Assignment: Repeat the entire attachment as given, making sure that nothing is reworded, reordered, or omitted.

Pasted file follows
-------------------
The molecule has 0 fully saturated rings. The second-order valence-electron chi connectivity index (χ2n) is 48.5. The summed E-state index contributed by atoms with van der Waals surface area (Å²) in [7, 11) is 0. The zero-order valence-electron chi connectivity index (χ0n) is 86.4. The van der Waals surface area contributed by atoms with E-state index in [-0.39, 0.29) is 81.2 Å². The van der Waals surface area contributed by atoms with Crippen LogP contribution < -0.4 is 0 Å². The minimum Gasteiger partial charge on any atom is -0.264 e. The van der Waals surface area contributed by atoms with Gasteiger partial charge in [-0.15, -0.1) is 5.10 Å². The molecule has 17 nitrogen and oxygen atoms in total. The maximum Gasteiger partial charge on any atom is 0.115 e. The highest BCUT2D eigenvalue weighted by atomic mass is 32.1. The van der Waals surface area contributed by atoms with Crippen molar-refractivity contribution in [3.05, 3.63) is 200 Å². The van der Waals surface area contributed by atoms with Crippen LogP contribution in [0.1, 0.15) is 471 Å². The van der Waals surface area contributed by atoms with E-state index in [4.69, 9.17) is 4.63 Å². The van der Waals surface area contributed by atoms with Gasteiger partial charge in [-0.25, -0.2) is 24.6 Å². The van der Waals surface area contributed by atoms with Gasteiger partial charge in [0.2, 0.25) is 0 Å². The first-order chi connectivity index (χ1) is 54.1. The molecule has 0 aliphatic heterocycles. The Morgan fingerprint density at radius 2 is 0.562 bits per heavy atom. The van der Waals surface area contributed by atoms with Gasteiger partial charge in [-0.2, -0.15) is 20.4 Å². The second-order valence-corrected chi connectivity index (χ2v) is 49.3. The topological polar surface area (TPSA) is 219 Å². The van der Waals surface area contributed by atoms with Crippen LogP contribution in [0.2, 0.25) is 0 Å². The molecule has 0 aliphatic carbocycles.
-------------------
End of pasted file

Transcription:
The molecule has 0 fully saturated rings. The second-order valence-electron chi connectivity index (χ2n) is 48.5. The summed E-state index contributed by atoms with van der Waals surface area (Å²) in [7, 11) is 0. The zero-order valence-electron chi connectivity index (χ0n) is 86.4. The van der Waals surface area contributed by atoms with E-state index in [-0.39, 0.29) is 81.2 Å². The van der Waals surface area contributed by atoms with Crippen LogP contribution < -0.4 is 0 Å². The minimum Gasteiger partial charge on any atom is -0.264 e. The van der Waals surface area contributed by atoms with Gasteiger partial charge in [-0.15, -0.1) is 5.10 Å². The molecule has 17 nitrogen and oxygen atoms in total. The maximum Gasteiger partial charge on any atom is 0.115 e. The highest BCUT2D eigenvalue weighted by atomic mass is 32.1. The van der Waals surface area contributed by atoms with Crippen molar-refractivity contribution in [3.05, 3.63) is 200 Å². The van der Waals surface area contributed by atoms with Crippen LogP contribution in [0.1, 0.15) is 471 Å². The van der Waals surface area contributed by atoms with E-state index in [4.69, 9.17) is 4.63 Å². The van der Waals surface area contributed by atoms with Gasteiger partial charge in [-0.25, -0.2) is 24.6 Å². The van der Waals surface area contributed by atoms with Gasteiger partial charge in [0.2, 0.25) is 0 Å². The first-order chi connectivity index (χ1) is 54.1. The molecule has 0 aliphatic heterocycles. The Morgan fingerprint density at radius 2 is 0.562 bits per heavy atom. The van der Waals surface area contributed by atoms with Gasteiger partial charge in [-0.2, -0.15) is 20.4 Å². The second-order valence-corrected chi connectivity index (χ2v) is 49.3. The topological polar surface area (TPSA) is 219 Å². The van der Waals surface area contributed by atoms with Crippen LogP contribution in [0.2, 0.25) is 0 Å². The molecule has 0 aliphatic carbocycles.